Arts, Dining & Entertainment

Youthful pickers exhibit treasures 

By Curt Peterson

Fourteen-year-old Abraham Dunne of Hartland has selected pieces from his “treasure trove,”  for display in White River Junction as a “One Piece Curation” reserved by the Main Street Museum “for younger folks involved firsthand with storytelling through museum curation.” His finds will be exhibited until March 31. 

Dunne, an engaging, articulate and poised freshman at The Sharon Academy, first found his passion for collecting when he found a 1914 U.S. quarter among his foreign currency collection.

“After that I went into the rabbit hole of treasure hunting,” he says in the museum brochure. Subsequently he got into metal detecting. 

Dunne lives with his parents, Matt Dunne and author Sarah Stewart Taylor, in an 18th-century farmhouse on Clay Hill Road, where his mother also raises sheep. On the 100-acre property is “an old dump in a ravine.”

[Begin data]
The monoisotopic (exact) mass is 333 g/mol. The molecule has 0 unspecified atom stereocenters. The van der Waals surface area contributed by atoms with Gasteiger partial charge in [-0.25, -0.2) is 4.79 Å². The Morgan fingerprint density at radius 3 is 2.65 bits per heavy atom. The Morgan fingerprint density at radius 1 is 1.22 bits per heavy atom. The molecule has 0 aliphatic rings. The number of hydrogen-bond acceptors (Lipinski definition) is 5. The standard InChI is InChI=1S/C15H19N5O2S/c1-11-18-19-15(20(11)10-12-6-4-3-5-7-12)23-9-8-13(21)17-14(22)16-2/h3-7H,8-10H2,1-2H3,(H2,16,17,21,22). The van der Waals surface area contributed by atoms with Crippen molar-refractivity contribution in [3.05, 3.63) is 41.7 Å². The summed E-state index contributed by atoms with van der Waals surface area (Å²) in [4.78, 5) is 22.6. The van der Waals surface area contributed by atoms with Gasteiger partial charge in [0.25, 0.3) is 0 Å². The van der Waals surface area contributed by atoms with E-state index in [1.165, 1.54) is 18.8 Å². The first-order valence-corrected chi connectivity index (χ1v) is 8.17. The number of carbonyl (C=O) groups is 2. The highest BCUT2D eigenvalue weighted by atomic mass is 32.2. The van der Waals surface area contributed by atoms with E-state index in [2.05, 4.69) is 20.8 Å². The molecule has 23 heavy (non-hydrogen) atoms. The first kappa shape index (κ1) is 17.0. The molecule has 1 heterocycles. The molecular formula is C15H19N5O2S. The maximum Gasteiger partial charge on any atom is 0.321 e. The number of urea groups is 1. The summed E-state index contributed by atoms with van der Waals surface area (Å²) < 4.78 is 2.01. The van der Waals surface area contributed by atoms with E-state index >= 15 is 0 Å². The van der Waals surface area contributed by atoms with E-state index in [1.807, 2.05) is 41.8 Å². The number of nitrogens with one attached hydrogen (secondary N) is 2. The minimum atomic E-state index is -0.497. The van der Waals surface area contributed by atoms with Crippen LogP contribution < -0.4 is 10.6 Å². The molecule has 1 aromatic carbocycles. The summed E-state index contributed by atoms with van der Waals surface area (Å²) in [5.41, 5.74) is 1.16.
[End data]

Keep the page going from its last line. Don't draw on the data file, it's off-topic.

“I was showing my friends the dump and saw a little bottle sticking out of the top of it,” Dunne said. “It turned out to be an 1890s French perfume bottle.”

“I really started getting into dump-digging,” he says. He told the Mountain Times he wants to become a professional archaeologist.

Most of his finds have come from the ravine or wide-area metal detecting.

Among the 23 interesting items on display is an elaborate cast iron clock frame (sans clock), probably used as marketing swag around 1885 for J. C. Child’s “Green Label Beef Iron and Wine,” which Dunne says had “the alcohol content of vodka.”

Dunne has found two antique cast iron cap guns — his favorite is in the display, and is probably one of the latest made, circa 1920s.

His Whiting & Davis Co. mesh purse, also from the 1920s, is in amazing condition with a fragile metal chain strap.

The most eerie treasure is a tiny ceramic figure called a “frozen Charlotte doll,” made sometime between 1850 and 1920. There was a ballad about a vain girl who traveled in winter without warm covering because she wanted to be seen, and froze to death. 

“The bright white color of the dolls made people think of the song,” he said.

White River Junction is an “up and coming” area destination town, boasting galleries, the Center for Cartoon Studies, the Northern Stage, the Amtrak station and shop, a couple of good restaurants and, last but not least, the Main Street Museum.

The first challenge is finding the museum (Hint: use your GPS) at 58 Bridge St. (yes, not Main Street), but the hunt is worth it.

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